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Current News

Current News

Big Changes to our schedule are taking place!  Dr. Odama has taken on a new position and will only be working part time on Monday from 9:00 a.m. to 7:00 p.m. and Tuesday 9:00 a.m. to 12:00 p.m.  With this, we would like to welcome Dr. Kellie Lam to our staff, who will be working Monday through Thursday.  Due to the changes in scheduling, we will unfortunately not longer be open seven days a week.  We will now be closed every Sunday until further notice.  Thank you for your continued support and we sincerely apologize for any inconvenience.

As of 09/06/2016 We have passed our AAHA Accreditation evaluation and continue to be an AAHA Accredited practice since 2011.

We are now a three doctor practice, with Dr. David Beltran, Dr. Robert Odama, and Dr. Kellie Lam

Cancer in Pocket Pets

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Signs and Symptoms

Early diagnosis is important for successful treatment and improving your pet’s quality of life. Look for these symptoms:

•    Change in physical appearance, such as a change in posture or attitude
•    Abnormal swelling
•    Sores that do not heal
•    Loss of appetite/weight loss
•    Bleeding or unusual discharge
•    Persistent lameness or stiffness
•    Difficulty eating
•    Disorientation, seizures or collapse

If you recognize one or more of these symptoms in your pet, talk to you veterinarian. Your veterinarian may recommend diagnostic tests to confirm the presence of a tumor and create a customized treatment plan for your pet.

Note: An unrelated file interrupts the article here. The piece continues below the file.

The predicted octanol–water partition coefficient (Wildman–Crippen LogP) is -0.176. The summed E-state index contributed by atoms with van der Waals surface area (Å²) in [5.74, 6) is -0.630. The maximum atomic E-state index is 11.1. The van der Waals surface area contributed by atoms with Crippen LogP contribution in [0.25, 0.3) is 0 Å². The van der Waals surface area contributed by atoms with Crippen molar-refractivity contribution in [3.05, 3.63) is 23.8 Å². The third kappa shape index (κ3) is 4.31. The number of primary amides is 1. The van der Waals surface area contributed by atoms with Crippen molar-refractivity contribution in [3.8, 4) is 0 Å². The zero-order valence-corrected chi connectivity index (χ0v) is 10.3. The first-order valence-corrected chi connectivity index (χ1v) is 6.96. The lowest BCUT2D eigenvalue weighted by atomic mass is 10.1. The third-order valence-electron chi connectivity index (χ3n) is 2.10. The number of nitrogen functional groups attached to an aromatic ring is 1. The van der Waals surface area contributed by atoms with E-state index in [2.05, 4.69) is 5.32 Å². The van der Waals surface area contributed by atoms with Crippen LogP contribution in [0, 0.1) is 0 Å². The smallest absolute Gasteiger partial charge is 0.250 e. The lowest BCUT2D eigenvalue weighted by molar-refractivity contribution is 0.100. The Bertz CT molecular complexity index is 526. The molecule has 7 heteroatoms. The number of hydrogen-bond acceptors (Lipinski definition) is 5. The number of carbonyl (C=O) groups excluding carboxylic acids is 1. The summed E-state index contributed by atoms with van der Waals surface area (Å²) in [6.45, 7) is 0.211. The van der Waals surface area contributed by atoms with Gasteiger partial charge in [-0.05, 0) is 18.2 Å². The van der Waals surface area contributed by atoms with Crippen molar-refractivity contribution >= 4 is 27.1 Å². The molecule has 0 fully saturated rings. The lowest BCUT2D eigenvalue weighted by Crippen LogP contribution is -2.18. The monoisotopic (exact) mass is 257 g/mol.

A tumor (also known as neoplasm) is an abnormal growth of cells; this growth may be either benign or malignant. Benign tumors do not spread throughout the body and often have a limited impact on a pet’s overall health. Malignant tumors can develop in one location, such as a hormone-producing gland, and then spread to other body parts. Treatment and prognosis for malignant tumors depends on the type of cancer, where the tumor is located, and at what stage it is diagnosed.

Pancreatic tumors are one of the most common diseases affecting ferrets. Insulinoma is a tumor in the pancreas that causes excess secretion of insulin; this affects the body’s ability to regulate blood glucose level. Excess insulin causes hypoglycemia, which causes weakness and can cause other symptoms including disorientation, seizures, collapse, and partial paralysis of the hind legs.

Tumors are common for many pocket pets, including hamsters and gerbils. For example, hamsters are frequently diagnosed with benign tumors in the adrenal gland or lymphoma, a cancer of the lymphatic system that can affect many organs. Tumors are common in a gerbil’s ventral marking glands and appear as sores. Skin tumors may appear as large masses along different parts of a gerbil’s body, including the ears and feet. Tumors affecting the internal organs are more difficult to identify in the early stages since obvious physical symptoms are not present.

A veterinarian with experience treating tumors in small animals and pocket pets can best diagnose the precise health condition affecting your ferret, gerbil or hamster. Your veterinarian will start with a physical examination. Depending on the type of tumor and its location, a variety of different diagnostic tests may be necessary. For example, ultrasound may be used to look for tumors. Needle biopsies,blood tests, or urinalysis may also be necessary for an accurate diagnosis.

If your pet is diagnosed with a tumor, treatment will depend on the type of tumor. In some cases, surgery to remove the tumor may be highly effective at extending your pet’s life, especially if the tumor is not malignant and cancer has not spread. Early diagnosis plays a critical role; any type of tumor is easier to treat when it is detected early. While some forms of aggressive cancers cannot be cured, your pet’s quality of life can be greatly enhanced when detected early. New diagnostic methods are improving early detection and increasing treatment success rate. This is why regular veterinary exams are critical for every pet.

Source:

American Veterinary Medical Association. “Cancer in Animals,” March 2010.

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